Genre: science fiction/historical fiction
Length: 641 pages
Setting: mostly London during WWII
Interest: It finishes the story started in Blackout.
Summary: Polly, Eileen, and Mike are stuck in London during the Blitz. None of their drops will open and no retrieval team has come to get them out of the past. While they continue to try to get out of the 1940s and back to their own time, they also have to live in London during frequently dropping bombs. Polly and Eileen become shopgirls, and Mike is a reporter. They also look for discrepancies between the history they implanted in the 2060s and what is actually happening. Polly makes friends and takes part in an amateur acting troupe. Eileen ends up taking in Alf and Binnie, two kids she met caring for them in the country who are now living in the streets after their mother died. Mike fakes his own death and takes part in Fortitude South (trying to plant false information so the Germans don’t expect D-Day), putting coded messages in newspapers he hopes his colleagues in the future find. Eventually, they figure out their actions haven’t been wrecking the time continuum and making things worse, but are actually helping to ameliorate the atrocities of the war and the drop won’t open until they’ve helped all they need to.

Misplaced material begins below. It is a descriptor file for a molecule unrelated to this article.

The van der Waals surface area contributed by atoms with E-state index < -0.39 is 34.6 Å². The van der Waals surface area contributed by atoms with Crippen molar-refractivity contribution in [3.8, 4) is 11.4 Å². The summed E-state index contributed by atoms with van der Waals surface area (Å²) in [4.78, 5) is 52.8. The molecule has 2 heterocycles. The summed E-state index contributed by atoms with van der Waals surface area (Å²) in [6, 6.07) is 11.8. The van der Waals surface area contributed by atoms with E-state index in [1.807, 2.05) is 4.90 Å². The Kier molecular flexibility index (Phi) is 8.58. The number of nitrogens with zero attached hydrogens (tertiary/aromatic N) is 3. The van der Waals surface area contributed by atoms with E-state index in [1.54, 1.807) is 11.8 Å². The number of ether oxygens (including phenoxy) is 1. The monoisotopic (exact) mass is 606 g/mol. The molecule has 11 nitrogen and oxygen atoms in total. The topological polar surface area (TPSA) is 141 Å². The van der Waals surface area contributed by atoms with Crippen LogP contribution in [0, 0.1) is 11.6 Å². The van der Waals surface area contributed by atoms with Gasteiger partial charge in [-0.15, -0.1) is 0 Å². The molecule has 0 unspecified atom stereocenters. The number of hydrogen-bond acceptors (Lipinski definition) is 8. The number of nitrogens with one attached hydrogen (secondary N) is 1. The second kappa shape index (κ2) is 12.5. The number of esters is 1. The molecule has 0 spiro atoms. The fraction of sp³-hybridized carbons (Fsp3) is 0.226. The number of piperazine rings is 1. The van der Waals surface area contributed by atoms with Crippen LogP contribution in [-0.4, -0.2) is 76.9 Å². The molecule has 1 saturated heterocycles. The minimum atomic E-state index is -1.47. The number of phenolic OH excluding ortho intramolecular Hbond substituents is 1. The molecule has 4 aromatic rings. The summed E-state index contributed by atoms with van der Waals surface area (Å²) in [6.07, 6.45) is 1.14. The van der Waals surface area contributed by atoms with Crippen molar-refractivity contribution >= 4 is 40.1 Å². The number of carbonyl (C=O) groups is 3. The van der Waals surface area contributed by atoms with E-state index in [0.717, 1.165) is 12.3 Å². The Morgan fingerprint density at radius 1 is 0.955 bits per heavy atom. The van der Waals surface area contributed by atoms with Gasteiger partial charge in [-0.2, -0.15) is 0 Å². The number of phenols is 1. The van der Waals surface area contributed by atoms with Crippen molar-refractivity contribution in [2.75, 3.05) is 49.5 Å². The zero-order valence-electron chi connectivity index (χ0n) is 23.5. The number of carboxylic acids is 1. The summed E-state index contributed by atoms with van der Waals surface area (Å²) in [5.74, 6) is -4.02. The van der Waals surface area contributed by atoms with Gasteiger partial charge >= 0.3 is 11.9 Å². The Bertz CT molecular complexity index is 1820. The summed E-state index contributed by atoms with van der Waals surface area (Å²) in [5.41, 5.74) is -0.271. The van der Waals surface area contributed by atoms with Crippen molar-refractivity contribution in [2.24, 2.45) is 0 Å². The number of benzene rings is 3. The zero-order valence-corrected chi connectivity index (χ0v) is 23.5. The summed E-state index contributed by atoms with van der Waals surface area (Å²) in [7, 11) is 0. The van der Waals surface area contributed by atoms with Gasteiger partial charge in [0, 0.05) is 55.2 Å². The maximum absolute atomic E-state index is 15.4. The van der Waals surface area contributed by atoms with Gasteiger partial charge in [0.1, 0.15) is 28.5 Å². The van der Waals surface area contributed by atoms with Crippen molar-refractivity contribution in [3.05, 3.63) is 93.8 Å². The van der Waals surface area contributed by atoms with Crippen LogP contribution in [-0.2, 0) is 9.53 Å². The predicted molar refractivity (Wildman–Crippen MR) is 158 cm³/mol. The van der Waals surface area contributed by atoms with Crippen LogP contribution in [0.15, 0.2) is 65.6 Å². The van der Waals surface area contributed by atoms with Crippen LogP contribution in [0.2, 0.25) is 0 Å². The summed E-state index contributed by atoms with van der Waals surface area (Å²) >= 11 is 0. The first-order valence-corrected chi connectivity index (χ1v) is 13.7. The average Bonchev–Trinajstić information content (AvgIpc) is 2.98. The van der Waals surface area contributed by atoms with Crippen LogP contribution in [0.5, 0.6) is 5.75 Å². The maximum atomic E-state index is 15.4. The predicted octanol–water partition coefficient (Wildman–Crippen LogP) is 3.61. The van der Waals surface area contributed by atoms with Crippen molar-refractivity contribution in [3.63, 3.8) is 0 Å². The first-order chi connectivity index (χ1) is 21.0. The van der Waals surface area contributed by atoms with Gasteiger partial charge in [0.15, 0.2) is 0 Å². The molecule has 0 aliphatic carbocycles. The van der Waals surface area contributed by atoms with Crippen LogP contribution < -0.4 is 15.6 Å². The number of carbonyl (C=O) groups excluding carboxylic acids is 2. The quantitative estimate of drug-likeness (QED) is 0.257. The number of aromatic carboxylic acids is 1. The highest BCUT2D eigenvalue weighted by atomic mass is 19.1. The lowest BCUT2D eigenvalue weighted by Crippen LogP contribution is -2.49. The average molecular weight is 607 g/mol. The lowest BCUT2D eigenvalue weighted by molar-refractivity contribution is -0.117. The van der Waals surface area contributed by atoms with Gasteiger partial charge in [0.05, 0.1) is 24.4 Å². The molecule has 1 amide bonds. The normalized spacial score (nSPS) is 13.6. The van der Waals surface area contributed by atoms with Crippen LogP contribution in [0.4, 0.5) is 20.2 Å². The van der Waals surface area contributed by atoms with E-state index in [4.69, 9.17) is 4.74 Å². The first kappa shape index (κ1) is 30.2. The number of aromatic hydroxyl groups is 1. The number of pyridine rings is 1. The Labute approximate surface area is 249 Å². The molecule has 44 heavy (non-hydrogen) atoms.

Final thoughts: Willis writes almost two books in one – a time travel book and a WWII book. The amazing thing is both story lines are great. By the end, as they’re figuring out why they are stuck and Colin (stuck in the future) is trying to find Polly (stuck in the past), the tension keeps ratcheting up. In the end, everything work out and the last scene in the book is quite satisfying. Even Alf and Binnie end up playing a more important role than you would have guessed from Blackout.
Title comes from: The all clear sirens that would sound after the bombing. It’s also used at the very end to signify they’ve finally made it out.
Awards won: Along with it’s sister novel, the Hugo, Nebula, and Locus Awards in 2011